I love China, and I share its officials' distaste for those who harm it. That's why I'm angry that hard-liners in Beijing are presenting China to the world as repressive, fragile, tyrannical and backward. They are also undermining China's long-term prospects by gagging its people.

China now dazzles visitors with luxury skyscrapers, five-star hotels and modern freeways. This boom is real and spectacular, but for China to be an advanced nation it needs not only spaceships, but also freedom.

Otherwise, all that dazzle is just a mirage. The Chinese leaders might recall an old peasant expression, "Lu fen dan'r, biaomian'r guang." It means, "On the outside, even donkey droppings gleam."

This is actually quite common (5, Interesting)

kusanagi374 (776658) | more than 9 years ago | (#11033974)

This is not an isolated case. Back when Windows 95 was released, Microsoft had problems in India because the timezone worldmap (when setting date & time) wouldn't highlight Kashmir as part of India. To deal with that problem, they just removed country highlighting for good.

They'll probably just release an updated version of the game without Taiwan and move along.

Re:This is actually quite common (0)

Anonymous Coward | more than 9 years ago | (#11034086)

There's a huge difference. Everyone not living under a rock should know about the China-Taiwon issue. The India-Pakistan issue over Kashmir didn't really become a news item in the US till IIRC the late 90s.

In other news... (3, Funny)

TooMuchEspressoGuy (763203) | more than 9 years ago | (#11033988)

Today the United States announced that they, too, are banning "Soccer Management 2005" on the grounds that it recognizes Canada as a separate country, when it is *obviously* just part of the United States.

War on China (5, Insightful)

oexeo (816786) | more than 9 years ago | (#11034001)

(Disclaimer: This is not a troll, I really think it's on-topic, and worth discussion)

Please remind why America is not at war with China? My knowledge on this subject is limited, but my checklist (based on the precedent set by the "justifications" for the war on Iraq) suggests that they should be:

(X) Totalitarian government
(X) Autocracy government
(X) Possesses Weapons of Mass Destruction
(X) No human rights
(X) Unstable, Irresponsible leadership
(X) Inhumane treatment of its people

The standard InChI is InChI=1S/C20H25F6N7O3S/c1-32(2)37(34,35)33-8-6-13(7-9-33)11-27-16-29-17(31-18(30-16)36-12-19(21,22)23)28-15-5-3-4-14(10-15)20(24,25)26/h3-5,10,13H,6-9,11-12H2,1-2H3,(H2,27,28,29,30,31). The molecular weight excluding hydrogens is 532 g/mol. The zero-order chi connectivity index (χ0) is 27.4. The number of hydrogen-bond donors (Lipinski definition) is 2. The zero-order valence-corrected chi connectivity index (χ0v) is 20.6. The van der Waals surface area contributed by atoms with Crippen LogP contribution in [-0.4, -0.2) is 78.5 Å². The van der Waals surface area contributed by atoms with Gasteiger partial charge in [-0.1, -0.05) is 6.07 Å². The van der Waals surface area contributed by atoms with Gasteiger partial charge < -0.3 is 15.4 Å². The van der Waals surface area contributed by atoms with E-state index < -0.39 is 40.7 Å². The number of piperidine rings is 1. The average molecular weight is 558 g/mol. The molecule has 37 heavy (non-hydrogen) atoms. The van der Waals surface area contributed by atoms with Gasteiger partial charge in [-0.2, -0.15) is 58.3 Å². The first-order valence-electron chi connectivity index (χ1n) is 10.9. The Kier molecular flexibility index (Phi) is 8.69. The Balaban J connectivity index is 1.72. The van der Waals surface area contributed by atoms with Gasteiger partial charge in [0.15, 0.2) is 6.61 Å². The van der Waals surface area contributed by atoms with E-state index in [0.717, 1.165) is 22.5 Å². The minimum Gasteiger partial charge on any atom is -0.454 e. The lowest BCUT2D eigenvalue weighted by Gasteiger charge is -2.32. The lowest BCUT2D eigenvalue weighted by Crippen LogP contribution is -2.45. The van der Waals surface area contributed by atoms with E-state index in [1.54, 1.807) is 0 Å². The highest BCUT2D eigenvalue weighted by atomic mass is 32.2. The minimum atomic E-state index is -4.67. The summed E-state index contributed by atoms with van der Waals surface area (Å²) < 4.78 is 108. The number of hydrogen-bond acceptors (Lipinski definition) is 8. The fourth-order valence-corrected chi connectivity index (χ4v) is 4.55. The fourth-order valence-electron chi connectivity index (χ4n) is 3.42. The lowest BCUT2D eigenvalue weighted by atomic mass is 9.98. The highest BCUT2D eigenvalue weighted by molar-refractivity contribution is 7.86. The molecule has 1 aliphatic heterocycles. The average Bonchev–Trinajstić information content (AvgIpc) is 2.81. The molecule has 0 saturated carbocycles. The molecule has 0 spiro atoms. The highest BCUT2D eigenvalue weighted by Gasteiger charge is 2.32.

(X) Government oppression and censorship

If these are the valid reasons, could someone please explain why America is not at war with China?

Re:War on China (0)

Anonymous Coward | more than 9 years ago | (#11034030)

They make the most of the shit we buy

Re:War on China (1)

grape jelly (193168) | more than 9 years ago | (#11034075)

Umm. Is money an adequate explanation? There's a reason China continues to be declared "Most Favored Nation" with regard to trade.

Re:War on China (1)

fieldcomm (685891) | more than 9 years ago | (#11034077)

I don't know what sand dune you've had your head in, but, contrary to what the government says, the US does not go to war for freedom and democracy.

They go to war for money, plain and simple, and currently China isn't giving them any shit, so there is no reason to go to war.

Re:War on China (2, Insightful)

DoctorPepper (92269) | more than 9 years ago | (#11034082)

Please remind why America is not at war with China?

Because they:

(X) Possess Nuclear Weapons
(X) Possess Largest Army on the Earth

Come on, even Dubya isn't that stupid!

Re:War on China (1)

nebaz (453974) | more than 9 years ago | (#11034094)

This is simple. China has the capacity to do some real damage to us, they have a space program, probably have some ICBMs, definitely have nuclear weapsons. War with China would have terrible ramifications on US soil. Other smaller countries that we preemtively invade will only kill our troops, and we don't show coffins on tv anymore, so that's just a blurb on the news.

Re:War on China (0)

Anonymous Coward | more than 9 years ago | (#11034101)

China does not intend to use WMDs because they believe in Mutually Assured Destruction?

Re:War on China (1, Informative)

Anonymous Coward | more than 9 years ago | (#11034131)

You forgot the counter-points:

(X) Makes huge number of manufactured goods that we rely on and for which we've shuttered/decommissioned our factories here.

(X) Can actually fight back (i.e. has nuclear ICBMs)

Basically:
Remember the old theory that democracies don't start wars? Well, it was predicated on the idea that "the people" won't generally invite the necessary hardship and risk to do it. This is pretty much accurate, it just breaks down when the scales of power are so disbalanced that there's no effect on the homeland (as per Iraq: we're not exactly rationing materiel here to keep up that fight). It works just fine when we're faced with an opponent whose defeat would require (gasp!) sacrifice and discomfort.

Re:War on China (0)

Anonymous Coward | more than 9 years ago | (#11034132)

two things: lose lots of money and too many people would die

Re:War on China (2, Interesting)

Tanktalus (794810) | more than 9 years ago | (#11034133)

Pick one:

  • Nuclear weapons
  • Lack of oil
  • Too big to bully around, even if the US did win

On the other hand, Japan would likely be one of the first countries to sign up as a US ally!

modern re/op/pression (1)